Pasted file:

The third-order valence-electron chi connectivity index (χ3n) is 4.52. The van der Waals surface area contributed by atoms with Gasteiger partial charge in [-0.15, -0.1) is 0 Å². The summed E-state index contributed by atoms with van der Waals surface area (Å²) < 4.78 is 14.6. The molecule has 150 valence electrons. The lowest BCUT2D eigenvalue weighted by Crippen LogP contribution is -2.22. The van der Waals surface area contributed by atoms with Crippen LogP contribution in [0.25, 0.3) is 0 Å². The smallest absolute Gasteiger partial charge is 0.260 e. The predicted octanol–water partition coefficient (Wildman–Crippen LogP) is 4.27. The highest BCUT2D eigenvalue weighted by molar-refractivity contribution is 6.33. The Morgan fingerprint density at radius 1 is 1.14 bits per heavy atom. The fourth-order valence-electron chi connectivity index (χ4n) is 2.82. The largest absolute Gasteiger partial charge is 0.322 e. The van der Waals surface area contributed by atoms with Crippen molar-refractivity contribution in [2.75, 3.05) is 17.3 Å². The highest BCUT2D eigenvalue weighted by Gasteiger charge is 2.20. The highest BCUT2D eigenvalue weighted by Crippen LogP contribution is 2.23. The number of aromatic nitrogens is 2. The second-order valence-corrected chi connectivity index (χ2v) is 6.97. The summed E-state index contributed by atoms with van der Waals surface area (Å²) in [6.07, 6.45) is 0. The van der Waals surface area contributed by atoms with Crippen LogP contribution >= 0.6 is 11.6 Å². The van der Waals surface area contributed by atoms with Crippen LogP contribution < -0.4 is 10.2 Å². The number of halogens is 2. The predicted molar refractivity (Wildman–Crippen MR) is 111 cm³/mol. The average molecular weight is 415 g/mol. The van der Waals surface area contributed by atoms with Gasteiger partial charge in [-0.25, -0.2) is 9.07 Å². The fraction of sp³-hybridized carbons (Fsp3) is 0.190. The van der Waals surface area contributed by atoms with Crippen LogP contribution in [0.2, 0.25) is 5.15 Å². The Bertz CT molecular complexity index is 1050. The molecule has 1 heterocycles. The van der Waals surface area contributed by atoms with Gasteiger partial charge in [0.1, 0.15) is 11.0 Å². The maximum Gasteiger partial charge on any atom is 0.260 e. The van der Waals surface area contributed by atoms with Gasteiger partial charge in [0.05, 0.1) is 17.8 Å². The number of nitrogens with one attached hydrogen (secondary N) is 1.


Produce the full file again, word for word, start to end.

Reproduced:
The third-order valence-electron chi connectivity index (χ3n) is 4.52. The van der Waals surface area contributed by atoms with Gasteiger partial charge in [-0.15, -0.1) is 0 Å². The summed E-state index contributed by atoms with van der Waals surface area (Å²) < 4.78 is 14.6. The molecule has 150 valence electrons. The lowest BCUT2D eigenvalue weighted by Crippen LogP contribution is -2.22. The van der Waals surface area contributed by atoms with Crippen LogP contribution in [0.25, 0.3) is 0 Å². The smallest absolute Gasteiger partial charge is 0.260 e. The predicted octanol–water partition coefficient (Wildman–Crippen LogP) is 4.27. The highest BCUT2D eigenvalue weighted by molar-refractivity contribution is 6.33. The Morgan fingerprint density at radius 1 is 1.14 bits per heavy atom. The fourth-order valence-electron chi connectivity index (χ4n) is 2.82. The largest absolute Gasteiger partial charge is 0.322 e. The van der Waals surface area contributed by atoms with Crippen molar-refractivity contribution in [2.75, 3.05) is 17.3 Å². The highest BCUT2D eigenvalue weighted by Gasteiger charge is 2.20. The highest BCUT2D eigenvalue weighted by Crippen LogP contribution is 2.23. The number of aromatic nitrogens is 2. The second-order valence-corrected chi connectivity index (χ2v) is 6.97. The summed E-state index contributed by atoms with van der Waals surface area (Å²) in [6.07, 6.45) is 0. The van der Waals surface area contributed by atoms with Crippen LogP contribution >= 0.6 is 11.6 Å². The van der Waals surface area contributed by atoms with Crippen LogP contribution < -0.4 is 10.2 Å². The number of halogens is 2. The predicted molar refractivity (Wildman–Crippen MR) is 111 cm³/mol. The average molecular weight is 415 g/mol. The van der Waals surface area contributed by atoms with Gasteiger partial charge in [-0.25, -0.2) is 9.07 Å². The fraction of sp³-hybridized carbons (Fsp3) is 0.190. The van der Waals surface area contributed by atoms with Crippen LogP contribution in [0.2, 0.25) is 5.15 Å². The Bertz CT molecular complexity index is 1050. The molecule has 1 heterocycles. The van der Waals surface area contributed by atoms with Gasteiger partial charge in [0.1, 0.15) is 11.0 Å². The maximum Gasteiger partial charge on any atom is 0.260 e. The van der Waals surface area contributed by atoms with Gasteiger partial charge in [0.05, 0.1) is 17.8 Å². The number of nitrogens with one attached hydrogen (secondary N) is 1.